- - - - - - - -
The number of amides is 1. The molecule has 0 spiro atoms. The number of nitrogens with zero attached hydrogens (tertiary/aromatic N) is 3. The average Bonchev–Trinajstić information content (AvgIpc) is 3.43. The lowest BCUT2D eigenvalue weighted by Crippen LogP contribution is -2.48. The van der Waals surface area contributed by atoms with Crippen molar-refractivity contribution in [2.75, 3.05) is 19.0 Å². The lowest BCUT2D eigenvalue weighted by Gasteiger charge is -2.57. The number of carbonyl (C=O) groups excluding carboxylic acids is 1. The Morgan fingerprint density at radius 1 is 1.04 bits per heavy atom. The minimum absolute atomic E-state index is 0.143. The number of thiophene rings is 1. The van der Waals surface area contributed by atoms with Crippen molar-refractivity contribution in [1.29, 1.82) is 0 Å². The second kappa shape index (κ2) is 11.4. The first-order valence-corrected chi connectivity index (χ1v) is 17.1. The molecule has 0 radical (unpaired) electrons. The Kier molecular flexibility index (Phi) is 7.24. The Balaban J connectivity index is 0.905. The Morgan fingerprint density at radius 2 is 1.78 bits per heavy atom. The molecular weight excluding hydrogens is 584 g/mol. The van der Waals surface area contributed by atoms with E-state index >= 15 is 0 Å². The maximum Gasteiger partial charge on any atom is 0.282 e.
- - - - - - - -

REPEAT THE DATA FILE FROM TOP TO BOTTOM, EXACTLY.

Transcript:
The number of amides is 1. The molecule has 0 spiro atoms. The number of nitrogens with zero attached hydrogens (tertiary/aromatic N) is 3. The average Bonchev–Trinajstić information content (AvgIpc) is 3.43. The lowest BCUT2D eigenvalue weighted by Crippen LogP contribution is -2.48. The van der Waals surface area contributed by atoms with Crippen molar-refractivity contribution in [2.75, 3.05) is 19.0 Å². The lowest BCUT2D eigenvalue weighted by Gasteiger charge is -2.57. The number of carbonyl (C=O) groups excluding carboxylic acids is 1. The Morgan fingerprint density at radius 1 is 1.04 bits per heavy atom. The minimum absolute atomic E-state index is 0.143. The number of thiophene rings is 1. The van der Waals surface area contributed by atoms with Crippen molar-refractivity contribution in [1.29, 1.82) is 0 Å². The second kappa shape index (κ2) is 11.4. The first-order valence-corrected chi connectivity index (χ1v) is 17.1. The molecule has 0 radical (unpaired) electrons. The Kier molecular flexibility index (Phi) is 7.24. The Balaban J connectivity index is 0.905. The Morgan fingerprint density at radius 2 is 1.78 bits per heavy atom. The molecular weight excluding hydrogens is 584 g/mol. The van der Waals surface area contributed by atoms with E-state index >= 15 is 0 Å². The maximum Gasteiger partial charge on any atom is 0.282 e.